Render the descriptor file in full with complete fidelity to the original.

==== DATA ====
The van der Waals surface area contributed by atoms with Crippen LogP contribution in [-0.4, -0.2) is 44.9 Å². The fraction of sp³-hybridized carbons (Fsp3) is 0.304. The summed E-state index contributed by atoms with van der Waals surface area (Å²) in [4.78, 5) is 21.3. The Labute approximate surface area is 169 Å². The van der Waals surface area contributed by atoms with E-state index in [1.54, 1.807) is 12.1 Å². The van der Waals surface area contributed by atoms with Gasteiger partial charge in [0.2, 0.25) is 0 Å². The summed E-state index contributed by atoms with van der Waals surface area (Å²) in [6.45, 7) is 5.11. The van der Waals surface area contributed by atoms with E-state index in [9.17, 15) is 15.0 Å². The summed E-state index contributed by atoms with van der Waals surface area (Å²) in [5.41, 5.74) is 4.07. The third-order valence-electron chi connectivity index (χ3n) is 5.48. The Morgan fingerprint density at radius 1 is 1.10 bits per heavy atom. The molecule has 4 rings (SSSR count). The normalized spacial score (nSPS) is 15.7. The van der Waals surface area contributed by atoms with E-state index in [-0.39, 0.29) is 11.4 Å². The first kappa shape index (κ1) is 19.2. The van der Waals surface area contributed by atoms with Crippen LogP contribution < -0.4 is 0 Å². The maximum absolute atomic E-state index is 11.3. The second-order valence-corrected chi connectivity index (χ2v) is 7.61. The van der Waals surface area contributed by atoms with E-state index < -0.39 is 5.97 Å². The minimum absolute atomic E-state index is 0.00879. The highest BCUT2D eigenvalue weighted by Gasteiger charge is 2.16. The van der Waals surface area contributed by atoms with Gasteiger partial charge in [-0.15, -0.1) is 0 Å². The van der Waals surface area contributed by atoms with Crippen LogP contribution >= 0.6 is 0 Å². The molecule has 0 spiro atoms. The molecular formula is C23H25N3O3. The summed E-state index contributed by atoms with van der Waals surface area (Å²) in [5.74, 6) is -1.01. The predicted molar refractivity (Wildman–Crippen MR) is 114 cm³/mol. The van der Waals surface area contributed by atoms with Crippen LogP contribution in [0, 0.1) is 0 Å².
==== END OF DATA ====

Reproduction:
The van der Waals surface area contributed by atoms with Crippen LogP contribution in [-0.4, -0.2) is 44.9 Å². The fraction of sp³-hybridized carbons (Fsp3) is 0.304. The summed E-state index contributed by atoms with van der Waals surface area (Å²) in [4.78, 5) is 21.3. The Labute approximate surface area is 169 Å². The van der Waals surface area contributed by atoms with E-state index in [1.54, 1.807) is 12.1 Å². The van der Waals surface area contributed by atoms with Gasteiger partial charge in [0.2, 0.25) is 0 Å². The summed E-state index contributed by atoms with van der Waals surface area (Å²) in [6.45, 7) is 5.11. The van der Waals surface area contributed by atoms with E-state index in [9.17, 15) is 15.0 Å². The summed E-state index contributed by atoms with van der Waals surface area (Å²) in [5.41, 5.74) is 4.07. The third-order valence-electron chi connectivity index (χ3n) is 5.48. The Morgan fingerprint density at radius 1 is 1.10 bits per heavy atom. The molecule has 4 rings (SSSR count). The normalized spacial score (nSPS) is 15.7. The van der Waals surface area contributed by atoms with E-state index in [-0.39, 0.29) is 11.4 Å². The first kappa shape index (κ1) is 19.2. The van der Waals surface area contributed by atoms with Crippen LogP contribution < -0.4 is 0 Å². The maximum absolute atomic E-state index is 11.3. The second-order valence-corrected chi connectivity index (χ2v) is 7.61. The van der Waals surface area contributed by atoms with E-state index < -0.39 is 5.97 Å². The minimum absolute atomic E-state index is 0.00879. The highest BCUT2D eigenvalue weighted by Gasteiger charge is 2.16. The van der Waals surface area contributed by atoms with Gasteiger partial charge in [-0.15, -0.1) is 0 Å². The van der Waals surface area contributed by atoms with Crippen LogP contribution >= 0.6 is 0 Å². The molecule has 0 spiro atoms. The molecular formula is C23H25N3O3. The summed E-state index contributed by atoms with van der Waals surface area (Å²) in [5.74, 6) is -1.01. The predicted molar refractivity (Wildman–Crippen MR) is 114 cm³/mol. The van der Waals surface area contributed by atoms with Crippen LogP contribution in [0, 0.1) is 0 Å².